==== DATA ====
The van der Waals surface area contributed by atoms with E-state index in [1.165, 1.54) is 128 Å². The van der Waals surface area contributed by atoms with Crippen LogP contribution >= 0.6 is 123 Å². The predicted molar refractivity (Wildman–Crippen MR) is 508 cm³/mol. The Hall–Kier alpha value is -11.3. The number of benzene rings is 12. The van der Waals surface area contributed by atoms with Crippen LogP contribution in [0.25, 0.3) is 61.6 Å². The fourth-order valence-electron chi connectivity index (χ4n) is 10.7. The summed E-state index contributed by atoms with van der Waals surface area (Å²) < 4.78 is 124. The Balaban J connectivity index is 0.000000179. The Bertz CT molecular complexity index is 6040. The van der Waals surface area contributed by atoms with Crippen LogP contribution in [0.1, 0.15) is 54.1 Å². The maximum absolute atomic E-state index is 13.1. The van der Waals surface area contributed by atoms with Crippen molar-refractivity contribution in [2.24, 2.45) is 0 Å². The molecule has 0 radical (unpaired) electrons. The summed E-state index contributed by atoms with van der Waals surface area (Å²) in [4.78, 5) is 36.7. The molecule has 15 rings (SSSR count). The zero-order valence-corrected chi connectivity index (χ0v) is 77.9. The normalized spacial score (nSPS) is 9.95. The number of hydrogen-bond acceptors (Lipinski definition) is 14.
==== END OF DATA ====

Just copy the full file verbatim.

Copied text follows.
The van der Waals surface area contributed by atoms with E-state index in [1.165, 1.54) is 128 Å². The van der Waals surface area contributed by atoms with Crippen LogP contribution >= 0.6 is 123 Å². The predicted molar refractivity (Wildman–Crippen MR) is 508 cm³/mol. The Hall–Kier alpha value is -11.3. The number of benzene rings is 12. The van der Waals surface area contributed by atoms with Crippen LogP contribution in [0.25, 0.3) is 61.6 Å². The fourth-order valence-electron chi connectivity index (χ4n) is 10.7. The summed E-state index contributed by atoms with van der Waals surface area (Å²) < 4.78 is 124. The Balaban J connectivity index is 0.000000179. The Bertz CT molecular complexity index is 6040. The van der Waals surface area contributed by atoms with Crippen LogP contribution in [0.1, 0.15) is 54.1 Å². The maximum absolute atomic E-state index is 13.1. The van der Waals surface area contributed by atoms with Crippen molar-refractivity contribution in [2.24, 2.45) is 0 Å². The molecule has 0 radical (unpaired) electrons. The summed E-state index contributed by atoms with van der Waals surface area (Å²) in [4.78, 5) is 36.7. The molecule has 15 rings (SSSR count). The zero-order valence-corrected chi connectivity index (χ0v) is 77.9. The normalized spacial score (nSPS) is 9.95. The number of hydrogen-bond acceptors (Lipinski definition) is 14.